The Institute for Language and Education Policy—which says its mission is to educate the public on research-based strategies for English-language learners—has posted a 10-page critiqueof a 13-page documentthat an Arizona task force is using to justify changes in programs for ELLs.
Also, the Washington-based Center on Education Policyreleased a report, “Caught in the Middle: Arizona’s English Language Learners and the High School Exit Exam,” today that includes the following recommendation: “The state’s structured English-immersion models should be rethought to require school districts to implement instructional models that are truly research-based.” That report quotes a task force member anonymously as admitting that Arizona’s new requirements for ELLs aren’t informed by research.
School districts in Arizona are being required to teach specific English skills to ELLs for four hours a day. Students at beginning levels of English proficiency, for example, must receive 45 minutes of instruction in oral English, an hour in grammar, an hour in reading, and 15 minutes in pre-writing, according to a state document on models for instruction. (See “Arizona Spells Out ‘Research-Based’ Models for English Immersion.”)
In their critique, posted by the Institute for Language and Education Policy, Stephen Krashen of the University of Southern California, Jeff MacSwan of Arizona State University, and Kellie Rolstad of Arizona State University conclude that Arizona’s review of the research “neglects to reference significant research bearing on the questions raised, and frequently draws inappropriate conclusions from the research presented.”
One of their complaints is that the Arizona document fails to cite research studies that have concluded that structured English immersion is an inferior approach for ELLs in comparison with programs that teach such students in both English and in their native language. Mr. Krashen and Mr. MacSwan have been vocal supporters of bilingual education.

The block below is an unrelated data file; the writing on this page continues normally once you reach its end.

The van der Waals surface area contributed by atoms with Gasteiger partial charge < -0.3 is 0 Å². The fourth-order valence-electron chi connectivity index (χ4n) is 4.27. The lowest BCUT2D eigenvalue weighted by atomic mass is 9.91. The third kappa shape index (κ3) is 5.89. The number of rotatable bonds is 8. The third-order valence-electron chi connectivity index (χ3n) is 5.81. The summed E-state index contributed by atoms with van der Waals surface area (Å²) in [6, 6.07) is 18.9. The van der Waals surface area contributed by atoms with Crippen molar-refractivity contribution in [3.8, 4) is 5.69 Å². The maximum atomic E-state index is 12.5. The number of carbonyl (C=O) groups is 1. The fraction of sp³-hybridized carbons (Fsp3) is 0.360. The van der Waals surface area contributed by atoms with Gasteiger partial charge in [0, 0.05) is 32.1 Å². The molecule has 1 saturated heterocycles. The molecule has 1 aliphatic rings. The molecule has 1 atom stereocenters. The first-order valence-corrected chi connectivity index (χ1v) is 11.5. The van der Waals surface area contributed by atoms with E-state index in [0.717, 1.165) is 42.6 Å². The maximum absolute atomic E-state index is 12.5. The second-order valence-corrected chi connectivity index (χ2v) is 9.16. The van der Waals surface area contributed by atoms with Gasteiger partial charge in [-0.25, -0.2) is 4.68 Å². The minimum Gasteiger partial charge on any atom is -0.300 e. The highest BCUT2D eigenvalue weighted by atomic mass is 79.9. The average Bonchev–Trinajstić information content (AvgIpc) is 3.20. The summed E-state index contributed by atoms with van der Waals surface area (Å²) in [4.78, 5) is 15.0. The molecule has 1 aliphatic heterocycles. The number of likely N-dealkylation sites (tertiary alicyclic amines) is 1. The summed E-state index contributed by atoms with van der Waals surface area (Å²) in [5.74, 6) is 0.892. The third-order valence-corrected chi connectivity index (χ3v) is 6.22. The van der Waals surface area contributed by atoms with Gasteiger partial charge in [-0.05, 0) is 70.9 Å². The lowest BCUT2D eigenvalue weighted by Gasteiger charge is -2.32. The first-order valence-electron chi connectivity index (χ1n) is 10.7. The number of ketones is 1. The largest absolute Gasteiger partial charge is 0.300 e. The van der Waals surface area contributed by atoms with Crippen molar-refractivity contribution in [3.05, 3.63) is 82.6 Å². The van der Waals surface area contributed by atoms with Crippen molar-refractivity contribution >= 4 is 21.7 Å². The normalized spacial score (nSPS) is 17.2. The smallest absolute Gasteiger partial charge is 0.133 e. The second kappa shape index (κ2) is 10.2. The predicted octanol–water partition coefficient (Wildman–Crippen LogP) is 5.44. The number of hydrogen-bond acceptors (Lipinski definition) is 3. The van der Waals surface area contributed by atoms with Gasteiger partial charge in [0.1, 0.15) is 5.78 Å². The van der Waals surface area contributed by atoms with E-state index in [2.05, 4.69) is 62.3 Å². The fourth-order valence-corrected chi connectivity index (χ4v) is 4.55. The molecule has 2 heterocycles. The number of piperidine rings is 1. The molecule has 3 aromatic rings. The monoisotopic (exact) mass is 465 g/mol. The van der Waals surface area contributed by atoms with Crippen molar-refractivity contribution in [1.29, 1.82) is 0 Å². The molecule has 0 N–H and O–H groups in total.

The three researchers say they concur with Arizona’s task force that research supports the idea that ELLs benefit from discrete blocks of instructional time devoted to English language and literacy instruction. However, they say that it can’t be further concluded that fixed amounts of times should be given to the instruction of discreet skills. Mr. MacSwan clarified to me in an e-mail message that this refers to the fact, for example, that Arizona is requiring one hour of grammar each day for beginning ELLs. He and the other two researchers are interpreting Arizona’s requirements to mean that grammar would be taught outside of its “ordinary context,” he said.
They caution against the adoption of a curriculum that separates academic subject matter from language teaching, arguing that students need a meaningful context to learn language in school.
A version of this news article first appeared in the Learning the Language blog.